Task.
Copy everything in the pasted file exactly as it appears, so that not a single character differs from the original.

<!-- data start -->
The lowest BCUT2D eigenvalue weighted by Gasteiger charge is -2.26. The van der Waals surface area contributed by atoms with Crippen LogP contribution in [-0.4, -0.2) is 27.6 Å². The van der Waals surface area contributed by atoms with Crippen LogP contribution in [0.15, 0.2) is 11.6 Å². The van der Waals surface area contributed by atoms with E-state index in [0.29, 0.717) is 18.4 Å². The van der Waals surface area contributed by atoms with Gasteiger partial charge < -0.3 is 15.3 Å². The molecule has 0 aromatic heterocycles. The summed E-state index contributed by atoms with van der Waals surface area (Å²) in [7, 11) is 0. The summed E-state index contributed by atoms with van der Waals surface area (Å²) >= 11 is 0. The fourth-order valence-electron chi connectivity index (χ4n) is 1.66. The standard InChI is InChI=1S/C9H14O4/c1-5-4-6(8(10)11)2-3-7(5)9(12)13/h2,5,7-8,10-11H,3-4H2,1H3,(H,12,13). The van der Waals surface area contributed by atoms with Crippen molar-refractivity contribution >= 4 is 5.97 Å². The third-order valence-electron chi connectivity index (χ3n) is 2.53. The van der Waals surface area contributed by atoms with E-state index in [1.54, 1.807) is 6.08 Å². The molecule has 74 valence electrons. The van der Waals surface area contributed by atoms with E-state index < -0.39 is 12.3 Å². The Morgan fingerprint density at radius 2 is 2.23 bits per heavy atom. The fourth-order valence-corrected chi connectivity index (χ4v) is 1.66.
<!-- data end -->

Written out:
The lowest BCUT2D eigenvalue weighted by Gasteiger charge is -2.26. The van der Waals surface area contributed by atoms with Crippen LogP contribution in [-0.4, -0.2) is 27.6 Å². The van der Waals surface area contributed by atoms with Crippen LogP contribution in [0.15, 0.2) is 11.6 Å². The van der Waals surface area contributed by atoms with E-state index in [0.29, 0.717) is 18.4 Å². The van der Waals surface area contributed by atoms with Gasteiger partial charge < -0.3 is 15.3 Å². The molecule has 0 aromatic heterocycles. The summed E-state index contributed by atoms with van der Waals surface area (Å²) in [7, 11) is 0. The summed E-state index contributed by atoms with van der Waals surface area (Å²) >= 11 is 0. The fourth-order valence-electron chi connectivity index (χ4n) is 1.66. The standard InChI is InChI=1S/C9H14O4/c1-5-4-6(8(10)11)2-3-7(5)9(12)13/h2,5,7-8,10-11H,3-4H2,1H3,(H,12,13). The van der Waals surface area contributed by atoms with Crippen molar-refractivity contribution >= 4 is 5.97 Å². The third-order valence-electron chi connectivity index (χ3n) is 2.53. The van der Waals surface area contributed by atoms with E-state index in [1.54, 1.807) is 6.08 Å². The molecule has 74 valence electrons. The van der Waals surface area contributed by atoms with E-state index < -0.39 is 12.3 Å². The Morgan fingerprint density at radius 2 is 2.23 bits per heavy atom. The fourth-order valence-corrected chi connectivity index (χ4v) is 1.66.